Black holes are some of the most mysterious objects in the cosmos. These pitch black regions of spacetime are the glue that holds together the Milky Way, but they also devour planets and stars like Triscuits. In short, black holes are like the misunderstood teens of the sitcom that is the universe. They seem complicated and brooding, but deep down inside they’re just trying to live a simple life.
Theoretical astrophysicist Katie Mack speaks to Rae Paoletta on the seventh episode of I Need My Space, Inverse’s podcast about all things extraterrestrial, to dispel any hot gossip going around about these brooding gravitational phenomena. No, they aren’t interdimensional portals or some kind of real-life version of the Eye of Sauron. They’re just clumps of matter doing their thing.
“A black hole is what happens when you put a whole lot of matter in a very small space. They’re very simple creatures.” says Mack. “Based on the best theories out there, black holes have very few properties. They have a mass, they have a charge, they have a spin if they’re spinning, and that’s kind of it. They don’t have different colors or mountains or anything like that.”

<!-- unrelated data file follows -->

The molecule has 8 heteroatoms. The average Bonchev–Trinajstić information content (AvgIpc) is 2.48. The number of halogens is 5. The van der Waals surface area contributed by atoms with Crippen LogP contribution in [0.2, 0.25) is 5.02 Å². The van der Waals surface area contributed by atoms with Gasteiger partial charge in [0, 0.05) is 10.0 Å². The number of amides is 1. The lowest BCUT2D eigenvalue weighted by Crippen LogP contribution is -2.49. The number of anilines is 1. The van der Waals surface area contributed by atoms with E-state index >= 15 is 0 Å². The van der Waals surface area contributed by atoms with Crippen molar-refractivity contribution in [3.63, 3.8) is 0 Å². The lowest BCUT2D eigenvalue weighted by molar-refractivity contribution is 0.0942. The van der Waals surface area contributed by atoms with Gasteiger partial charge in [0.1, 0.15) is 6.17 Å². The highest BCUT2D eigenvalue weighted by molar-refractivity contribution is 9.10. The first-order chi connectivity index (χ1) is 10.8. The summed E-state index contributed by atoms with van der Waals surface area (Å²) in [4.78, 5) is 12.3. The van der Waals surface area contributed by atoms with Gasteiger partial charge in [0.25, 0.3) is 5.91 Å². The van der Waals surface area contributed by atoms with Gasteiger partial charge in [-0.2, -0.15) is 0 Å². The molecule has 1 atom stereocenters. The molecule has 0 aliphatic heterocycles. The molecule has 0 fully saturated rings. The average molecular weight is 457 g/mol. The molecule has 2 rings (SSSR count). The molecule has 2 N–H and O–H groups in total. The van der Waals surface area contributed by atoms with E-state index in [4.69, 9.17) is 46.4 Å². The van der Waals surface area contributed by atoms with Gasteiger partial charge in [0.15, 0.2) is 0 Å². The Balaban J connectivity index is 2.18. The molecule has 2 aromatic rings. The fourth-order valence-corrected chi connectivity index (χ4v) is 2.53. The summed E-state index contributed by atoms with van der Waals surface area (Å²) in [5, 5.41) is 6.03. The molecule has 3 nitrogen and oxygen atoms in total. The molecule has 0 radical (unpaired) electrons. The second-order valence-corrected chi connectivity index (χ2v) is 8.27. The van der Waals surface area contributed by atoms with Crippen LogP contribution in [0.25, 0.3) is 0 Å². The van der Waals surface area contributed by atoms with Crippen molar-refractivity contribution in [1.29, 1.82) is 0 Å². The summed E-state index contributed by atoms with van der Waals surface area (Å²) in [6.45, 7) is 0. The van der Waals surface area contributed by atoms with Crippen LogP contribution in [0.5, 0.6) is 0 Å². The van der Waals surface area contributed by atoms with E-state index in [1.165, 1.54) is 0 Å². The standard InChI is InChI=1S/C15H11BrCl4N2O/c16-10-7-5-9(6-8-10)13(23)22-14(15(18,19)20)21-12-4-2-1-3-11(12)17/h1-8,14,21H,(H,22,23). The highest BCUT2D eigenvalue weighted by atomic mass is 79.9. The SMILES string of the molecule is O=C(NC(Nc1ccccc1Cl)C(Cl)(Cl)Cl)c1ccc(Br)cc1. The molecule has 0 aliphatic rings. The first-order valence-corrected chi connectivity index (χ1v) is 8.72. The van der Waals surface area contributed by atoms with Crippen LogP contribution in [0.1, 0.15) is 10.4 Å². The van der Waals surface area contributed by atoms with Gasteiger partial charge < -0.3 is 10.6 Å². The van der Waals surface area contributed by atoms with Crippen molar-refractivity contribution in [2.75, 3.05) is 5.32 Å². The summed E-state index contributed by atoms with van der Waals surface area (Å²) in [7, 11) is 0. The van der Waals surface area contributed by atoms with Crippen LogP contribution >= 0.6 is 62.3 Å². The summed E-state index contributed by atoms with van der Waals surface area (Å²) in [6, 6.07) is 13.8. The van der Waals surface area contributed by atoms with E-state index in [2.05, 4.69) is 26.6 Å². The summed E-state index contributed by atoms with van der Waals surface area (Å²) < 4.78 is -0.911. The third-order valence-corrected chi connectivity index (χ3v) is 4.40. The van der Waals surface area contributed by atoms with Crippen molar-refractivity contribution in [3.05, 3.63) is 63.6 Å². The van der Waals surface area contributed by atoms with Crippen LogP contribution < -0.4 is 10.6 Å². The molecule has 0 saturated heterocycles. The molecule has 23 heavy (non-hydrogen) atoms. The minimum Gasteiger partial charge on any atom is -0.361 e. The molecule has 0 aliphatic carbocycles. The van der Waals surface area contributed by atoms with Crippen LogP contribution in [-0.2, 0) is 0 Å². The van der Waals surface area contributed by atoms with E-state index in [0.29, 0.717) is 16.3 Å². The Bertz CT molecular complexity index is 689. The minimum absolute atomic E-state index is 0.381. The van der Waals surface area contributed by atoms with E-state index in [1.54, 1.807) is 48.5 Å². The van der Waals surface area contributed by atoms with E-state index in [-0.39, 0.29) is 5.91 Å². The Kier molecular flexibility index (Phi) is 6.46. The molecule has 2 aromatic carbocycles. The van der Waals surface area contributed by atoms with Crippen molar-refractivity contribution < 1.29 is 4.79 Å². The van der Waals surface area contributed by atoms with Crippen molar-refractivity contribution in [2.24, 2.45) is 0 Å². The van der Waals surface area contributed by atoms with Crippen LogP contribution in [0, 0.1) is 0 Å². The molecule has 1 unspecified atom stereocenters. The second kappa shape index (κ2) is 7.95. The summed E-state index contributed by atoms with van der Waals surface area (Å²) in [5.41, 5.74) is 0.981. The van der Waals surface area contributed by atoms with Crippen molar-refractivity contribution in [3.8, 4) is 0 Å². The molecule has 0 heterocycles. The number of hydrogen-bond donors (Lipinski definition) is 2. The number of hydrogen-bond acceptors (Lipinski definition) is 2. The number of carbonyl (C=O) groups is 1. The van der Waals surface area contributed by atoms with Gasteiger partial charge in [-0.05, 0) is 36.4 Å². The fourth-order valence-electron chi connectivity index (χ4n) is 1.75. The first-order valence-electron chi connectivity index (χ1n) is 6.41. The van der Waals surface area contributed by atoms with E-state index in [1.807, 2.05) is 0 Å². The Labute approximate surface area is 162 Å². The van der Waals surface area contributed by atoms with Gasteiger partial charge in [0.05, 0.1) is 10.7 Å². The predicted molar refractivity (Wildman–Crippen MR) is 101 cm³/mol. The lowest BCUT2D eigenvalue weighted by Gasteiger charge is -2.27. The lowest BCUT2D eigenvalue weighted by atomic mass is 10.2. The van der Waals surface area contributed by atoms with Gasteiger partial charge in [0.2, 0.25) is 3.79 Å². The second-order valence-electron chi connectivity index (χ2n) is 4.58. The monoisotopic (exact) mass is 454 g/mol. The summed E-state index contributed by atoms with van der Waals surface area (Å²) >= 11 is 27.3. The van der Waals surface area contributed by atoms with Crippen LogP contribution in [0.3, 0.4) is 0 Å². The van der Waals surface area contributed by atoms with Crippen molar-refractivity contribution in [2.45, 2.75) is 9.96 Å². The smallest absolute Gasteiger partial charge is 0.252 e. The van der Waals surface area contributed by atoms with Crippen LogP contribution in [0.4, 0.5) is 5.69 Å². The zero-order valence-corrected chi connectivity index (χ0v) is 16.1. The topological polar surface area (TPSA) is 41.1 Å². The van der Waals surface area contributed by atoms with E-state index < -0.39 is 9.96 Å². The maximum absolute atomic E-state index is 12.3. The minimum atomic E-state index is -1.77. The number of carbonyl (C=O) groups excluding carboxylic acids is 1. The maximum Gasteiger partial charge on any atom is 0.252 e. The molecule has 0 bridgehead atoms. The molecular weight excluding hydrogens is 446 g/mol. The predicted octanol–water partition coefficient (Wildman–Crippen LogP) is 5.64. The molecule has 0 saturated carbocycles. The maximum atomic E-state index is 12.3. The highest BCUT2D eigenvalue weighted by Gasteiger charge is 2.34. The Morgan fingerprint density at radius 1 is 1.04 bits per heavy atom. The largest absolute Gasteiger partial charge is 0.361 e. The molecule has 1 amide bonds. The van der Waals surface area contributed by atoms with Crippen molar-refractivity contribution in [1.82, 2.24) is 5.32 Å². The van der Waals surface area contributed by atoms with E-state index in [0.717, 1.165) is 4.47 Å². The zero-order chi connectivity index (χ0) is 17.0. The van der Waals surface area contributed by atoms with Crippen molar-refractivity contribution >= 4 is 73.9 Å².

But for such simple things, they have one hell of an appetite. In fact, astronomers have just discovered the fastest-growing black hole ever spotted by humans. This absolute beast can apparently guzzle down the mass of our sun every two days, that’s equivalent to 2.6 million Earths.
These galactic masses are such voracious eaters, that they’ll even slurp down some light. The gravitational forces created by black holes are so powerful that not even the fastest thing in the universe can escape its grasp.
“If you get close enough to a black hole that you’re within this region called the ‘event horizon’ and you shine a flashlight away from the center of the black hole the light will go towards the center of the black hole,” says Mack. “At that point, nothing can move away from the black hole if you get inside the event horizon. That’s the point of no return because it’s physically impossible to move away from the center of the black hole, all directions are towards [its] center.”
Further evidence that black holes are basically misunderstood adolescents with a bit of a clinginess problem.